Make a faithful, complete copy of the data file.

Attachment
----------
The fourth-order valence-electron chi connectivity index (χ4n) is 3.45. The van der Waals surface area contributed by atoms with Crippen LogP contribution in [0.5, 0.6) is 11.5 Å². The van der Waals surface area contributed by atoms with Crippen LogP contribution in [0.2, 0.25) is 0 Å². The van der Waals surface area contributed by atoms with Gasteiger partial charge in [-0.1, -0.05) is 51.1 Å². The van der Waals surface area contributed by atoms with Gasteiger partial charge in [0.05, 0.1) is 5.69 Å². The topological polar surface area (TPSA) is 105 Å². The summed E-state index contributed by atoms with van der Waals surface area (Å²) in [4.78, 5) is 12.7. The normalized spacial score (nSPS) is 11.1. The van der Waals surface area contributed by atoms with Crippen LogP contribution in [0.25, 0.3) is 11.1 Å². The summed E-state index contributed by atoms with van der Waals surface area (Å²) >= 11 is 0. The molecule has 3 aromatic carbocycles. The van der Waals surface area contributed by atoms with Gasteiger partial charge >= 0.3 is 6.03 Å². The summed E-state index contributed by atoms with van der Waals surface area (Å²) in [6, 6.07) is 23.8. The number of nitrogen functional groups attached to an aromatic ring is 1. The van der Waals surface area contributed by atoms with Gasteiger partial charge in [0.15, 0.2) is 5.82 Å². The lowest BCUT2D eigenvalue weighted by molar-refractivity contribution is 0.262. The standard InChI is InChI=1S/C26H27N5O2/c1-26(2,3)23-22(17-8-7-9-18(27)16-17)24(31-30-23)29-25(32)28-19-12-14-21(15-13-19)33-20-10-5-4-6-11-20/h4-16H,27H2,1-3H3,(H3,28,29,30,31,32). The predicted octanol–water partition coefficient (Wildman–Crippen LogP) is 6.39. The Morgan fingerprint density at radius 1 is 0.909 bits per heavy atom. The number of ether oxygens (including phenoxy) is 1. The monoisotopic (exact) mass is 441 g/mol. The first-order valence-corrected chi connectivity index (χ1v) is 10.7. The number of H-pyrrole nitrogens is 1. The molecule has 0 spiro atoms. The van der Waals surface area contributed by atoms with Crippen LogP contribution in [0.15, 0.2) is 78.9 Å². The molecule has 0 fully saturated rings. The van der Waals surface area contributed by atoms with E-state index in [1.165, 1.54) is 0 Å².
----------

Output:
The fourth-order valence-electron chi connectivity index (χ4n) is 3.45. The van der Waals surface area contributed by atoms with Crippen LogP contribution in [0.5, 0.6) is 11.5 Å². The van der Waals surface area contributed by atoms with Crippen LogP contribution in [0.2, 0.25) is 0 Å². The van der Waals surface area contributed by atoms with Gasteiger partial charge in [-0.1, -0.05) is 51.1 Å². The van der Waals surface area contributed by atoms with Gasteiger partial charge in [0.05, 0.1) is 5.69 Å². The topological polar surface area (TPSA) is 105 Å². The summed E-state index contributed by atoms with van der Waals surface area (Å²) in [4.78, 5) is 12.7. The normalized spacial score (nSPS) is 11.1. The van der Waals surface area contributed by atoms with Crippen LogP contribution in [0.25, 0.3) is 11.1 Å². The summed E-state index contributed by atoms with van der Waals surface area (Å²) >= 11 is 0. The molecule has 3 aromatic carbocycles. The van der Waals surface area contributed by atoms with Gasteiger partial charge >= 0.3 is 6.03 Å². The summed E-state index contributed by atoms with van der Waals surface area (Å²) in [6, 6.07) is 23.8. The number of nitrogen functional groups attached to an aromatic ring is 1. The van der Waals surface area contributed by atoms with Gasteiger partial charge in [0.15, 0.2) is 5.82 Å². The lowest BCUT2D eigenvalue weighted by molar-refractivity contribution is 0.262. The standard InChI is InChI=1S/C26H27N5O2/c1-26(2,3)23-22(17-8-7-9-18(27)16-17)24(31-30-23)29-25(32)28-19-12-14-21(15-13-19)33-20-10-5-4-6-11-20/h4-16H,27H2,1-3H3,(H3,28,29,30,31,32). The predicted octanol–water partition coefficient (Wildman–Crippen LogP) is 6.39. The Morgan fingerprint density at radius 1 is 0.909 bits per heavy atom. The number of ether oxygens (including phenoxy) is 1. The monoisotopic (exact) mass is 441 g/mol. The first-order valence-corrected chi connectivity index (χ1v) is 10.7. The number of H-pyrrole nitrogens is 1. The molecule has 0 spiro atoms. The van der Waals surface area contributed by atoms with Crippen LogP contribution in [0.15, 0.2) is 78.9 Å². The molecule has 0 fully saturated rings. The van der Waals surface area contributed by atoms with E-state index in [1.165, 1.54) is 0 Å².